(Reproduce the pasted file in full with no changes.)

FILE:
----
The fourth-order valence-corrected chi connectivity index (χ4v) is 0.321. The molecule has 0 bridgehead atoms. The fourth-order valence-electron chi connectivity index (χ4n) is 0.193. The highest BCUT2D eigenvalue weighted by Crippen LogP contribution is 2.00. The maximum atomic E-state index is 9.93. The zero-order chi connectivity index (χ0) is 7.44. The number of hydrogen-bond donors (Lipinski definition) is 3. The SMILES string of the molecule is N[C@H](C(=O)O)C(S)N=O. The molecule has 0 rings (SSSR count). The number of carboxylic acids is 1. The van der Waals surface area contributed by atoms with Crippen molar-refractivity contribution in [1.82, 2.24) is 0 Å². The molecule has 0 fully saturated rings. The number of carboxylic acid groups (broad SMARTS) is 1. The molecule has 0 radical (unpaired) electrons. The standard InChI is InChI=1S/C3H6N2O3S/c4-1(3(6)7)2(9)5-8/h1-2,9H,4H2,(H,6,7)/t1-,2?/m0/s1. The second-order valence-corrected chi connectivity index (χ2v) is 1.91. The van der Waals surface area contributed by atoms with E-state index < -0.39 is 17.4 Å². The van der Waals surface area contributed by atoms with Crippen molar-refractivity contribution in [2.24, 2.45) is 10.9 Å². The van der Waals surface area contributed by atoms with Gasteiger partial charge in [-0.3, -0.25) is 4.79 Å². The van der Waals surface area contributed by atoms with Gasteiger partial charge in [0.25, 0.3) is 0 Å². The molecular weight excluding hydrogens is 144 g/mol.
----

The fourth-order valence-corrected chi connectivity index (χ4v) is 0.321. The molecule has 0 bridgehead atoms. The fourth-order valence-electron chi connectivity index (χ4n) is 0.193. The highest BCUT2D eigenvalue weighted by Crippen LogP contribution is 2.00. The maximum atomic E-state index is 9.93. The zero-order chi connectivity index (χ0) is 7.44. The number of hydrogen-bond donors (Lipinski definition) is 3. The SMILES string of the molecule is N[C@H](C(=O)O)C(S)N=O. The molecule has 0 rings (SSSR count). The number of carboxylic acids is 1. The van der Waals surface area contributed by atoms with Crippen molar-refractivity contribution in [1.82, 2.24) is 0 Å². The molecule has 0 fully saturated rings. The number of carboxylic acid groups (broad SMARTS) is 1. The molecule has 0 radical (unpaired) electrons. The standard InChI is InChI=1S/C3H6N2O3S/c4-1(3(6)7)2(9)5-8/h1-2,9H,4H2,(H,6,7)/t1-,2?/m0/s1. The second-order valence-corrected chi connectivity index (χ2v) is 1.91. The van der Waals surface area contributed by atoms with E-state index < -0.39 is 17.4 Å². The van der Waals surface area contributed by atoms with Crippen molar-refractivity contribution in [2.24, 2.45) is 10.9 Å². The van der Waals surface area contributed by atoms with Gasteiger partial charge in [-0.3, -0.25) is 4.79 Å². The van der Waals surface area contributed by atoms with Gasteiger partial charge in [0.25, 0.3) is 0 Å². The molecular weight excluding hydrogens is 144 g/mol.